Train travellers have the option of throwing their waste in separate bins at Dutch train stations, but apparently it all gets pick up together in the end at most stations, including Amsterdam Central Station.
The only notable exception is Rotterdam Central Station where they make extra efforts to pick up the rubbish in several rounds, something that apparently cannot be done in Amsterdam due to having some 250,000 travellers passing through the station. I don’t quite understand that excuse: if it wasn’t possible to start off with, deceiving the public is not the best PR.
Berlin’s train station, which, without checking must get the same if not more travellers than Amsterdam does, manages to separate its garbage into four categories: waste, paper, packaging and glass, and, I’m guessing they make sure it’s not all thrown together in the end. My recent travels to Berlin as well as Frankfurt, Heidelberg, Mannheim, Karlsruhe, Munich and a few other Germany cities showed me that it can be done, so why is Dutch Railways failing so hard?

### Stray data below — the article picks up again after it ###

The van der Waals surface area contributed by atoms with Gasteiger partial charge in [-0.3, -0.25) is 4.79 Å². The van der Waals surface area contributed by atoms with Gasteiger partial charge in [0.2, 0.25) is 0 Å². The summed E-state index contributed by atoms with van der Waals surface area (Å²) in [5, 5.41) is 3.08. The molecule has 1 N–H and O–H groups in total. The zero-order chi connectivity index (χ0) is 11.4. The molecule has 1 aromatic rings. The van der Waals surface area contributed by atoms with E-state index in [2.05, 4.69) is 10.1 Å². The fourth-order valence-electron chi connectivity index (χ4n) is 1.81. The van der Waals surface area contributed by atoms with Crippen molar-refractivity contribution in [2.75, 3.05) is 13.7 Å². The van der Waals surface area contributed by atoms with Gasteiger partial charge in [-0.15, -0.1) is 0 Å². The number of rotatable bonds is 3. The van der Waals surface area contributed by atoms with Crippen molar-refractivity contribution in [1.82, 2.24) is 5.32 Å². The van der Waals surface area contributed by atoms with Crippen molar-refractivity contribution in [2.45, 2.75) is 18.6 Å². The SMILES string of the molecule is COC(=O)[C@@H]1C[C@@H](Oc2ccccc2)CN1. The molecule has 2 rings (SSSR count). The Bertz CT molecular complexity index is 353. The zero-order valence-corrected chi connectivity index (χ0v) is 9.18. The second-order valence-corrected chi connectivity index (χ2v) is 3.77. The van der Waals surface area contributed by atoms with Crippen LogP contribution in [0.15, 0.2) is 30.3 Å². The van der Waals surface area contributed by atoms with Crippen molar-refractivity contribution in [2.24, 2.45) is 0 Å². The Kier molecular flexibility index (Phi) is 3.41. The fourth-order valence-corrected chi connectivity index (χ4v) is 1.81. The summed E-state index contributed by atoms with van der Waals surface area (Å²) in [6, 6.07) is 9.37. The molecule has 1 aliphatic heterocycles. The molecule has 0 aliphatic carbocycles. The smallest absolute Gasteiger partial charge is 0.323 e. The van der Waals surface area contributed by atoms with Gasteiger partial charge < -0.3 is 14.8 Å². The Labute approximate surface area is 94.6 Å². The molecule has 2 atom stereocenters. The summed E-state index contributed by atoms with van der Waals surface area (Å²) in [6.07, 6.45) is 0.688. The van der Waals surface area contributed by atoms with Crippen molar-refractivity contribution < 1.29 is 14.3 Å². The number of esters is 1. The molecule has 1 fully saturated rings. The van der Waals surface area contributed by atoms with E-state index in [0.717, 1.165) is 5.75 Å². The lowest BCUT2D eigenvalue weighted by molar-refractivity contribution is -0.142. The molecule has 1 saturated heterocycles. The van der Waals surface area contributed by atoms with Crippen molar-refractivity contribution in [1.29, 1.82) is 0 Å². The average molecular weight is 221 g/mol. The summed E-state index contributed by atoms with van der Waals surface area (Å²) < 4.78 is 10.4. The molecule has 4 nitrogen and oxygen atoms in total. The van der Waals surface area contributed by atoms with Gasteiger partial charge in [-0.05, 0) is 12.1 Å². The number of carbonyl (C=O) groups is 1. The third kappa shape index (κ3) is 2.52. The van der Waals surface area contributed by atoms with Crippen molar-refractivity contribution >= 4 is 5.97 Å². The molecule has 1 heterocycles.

The separation and reduction of waste at stations, on trains and in retail (shops) are part of the Green Deal agreement between the Ministry of Infrastructure and the Environment and NS [Dutch Railways]. The goal of this agreement is to reduce the waste produced by passengers by 25% and to separate 75% of waste on collection so that it can be recycled by 2020.
Dutch Railways’ excuse is that it costs too much money to pick it up separately and in practice, it doesn’t really work. I still want to know why other European countries can do it and I also want to know how they plan to achieve their goals the way they are going.
A quick Google search with ‘Netherlands’ and ‘food waste’ (albeit in Dutch) produces all kinds of links from the past few years, summed up as ‘it’s terrible that we waste so much food, we’re going to do something about it’ when the reality today is that the Netherlands is still number one in Europe when it comes to wasting food.